The easy solution, financially, is to trade JVR and keep Komarov. But, that exchange would weaken the hockey club up front and counter the “go–for–it–now” mentality. A team acquiring van Riemsdyk’s contract will control him for only next season. The return for the Leafs, therefore, would almost certainly not be commensurate in value — even if the club were to pick up another warm body on the blue line. If the Maple Leafs are indeed convinced they can take a second big leap in the standings, wouldn’t it make sense to retain van Riemsdyk and Tyler Bozak (also with one contract year remaining) until at least the NHL trade deadline next March? That duo, two–thirds of the club’s most reliable forward unit (with Marner on right–wing), finished second and sixth, respectively, in team scoring — combining for 47 goals and 117 points.
Komarov had 14 goals, five less than during the 2015–16 schedule. As such, trading him for a third or fourth–round draft pick is considerably more logical. Another possibility, and I wouldn’t wish it on a dog, is for Uncle Leo to occupy “Robidas Island”, the oasis of purgatory named after exiled defenseman Stephane Robidas; also inhabited by by winger Joffrey Lupul. Given his competitive zeal, however, Komarov likely has some trade value. Moving him would create a more steady opening for either Josh Leivo on left wing or Nikita Soshnikov on the right flank — both of whom were scratched for the Leafs last playoff encounter. Perhaps for prospect Jeremy Bracco, should the smallish right–winger prove worthy of NHL deployment.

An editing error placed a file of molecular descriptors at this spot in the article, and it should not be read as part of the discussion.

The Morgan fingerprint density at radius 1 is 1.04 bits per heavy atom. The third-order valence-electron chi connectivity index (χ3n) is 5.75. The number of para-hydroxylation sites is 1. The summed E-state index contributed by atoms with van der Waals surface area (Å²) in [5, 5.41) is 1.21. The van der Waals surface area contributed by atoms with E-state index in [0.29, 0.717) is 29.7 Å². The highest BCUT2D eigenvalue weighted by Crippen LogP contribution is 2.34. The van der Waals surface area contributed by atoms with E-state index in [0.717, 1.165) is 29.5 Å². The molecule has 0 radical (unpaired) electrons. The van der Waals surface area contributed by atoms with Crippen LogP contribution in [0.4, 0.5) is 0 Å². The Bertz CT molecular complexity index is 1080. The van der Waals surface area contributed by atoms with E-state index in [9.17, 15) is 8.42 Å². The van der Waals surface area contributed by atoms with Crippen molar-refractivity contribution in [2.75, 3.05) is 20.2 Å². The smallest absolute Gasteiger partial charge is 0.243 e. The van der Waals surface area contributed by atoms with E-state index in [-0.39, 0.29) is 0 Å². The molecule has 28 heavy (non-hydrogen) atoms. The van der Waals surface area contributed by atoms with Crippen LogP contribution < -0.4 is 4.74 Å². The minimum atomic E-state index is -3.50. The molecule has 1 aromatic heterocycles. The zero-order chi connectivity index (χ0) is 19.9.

Otherwise, the Leafs ought to stay right where they are.
IF LOU LAMORIELLO AND MIKE BABCOCK HAVE PUT THEIR HEADS TOGETHER, THEY’LL REALIZE THE FOLLY OF TRADING JAMES van RIEMSDYK BEFORE THE COMING SEASON. TORONTO STAR PHOTO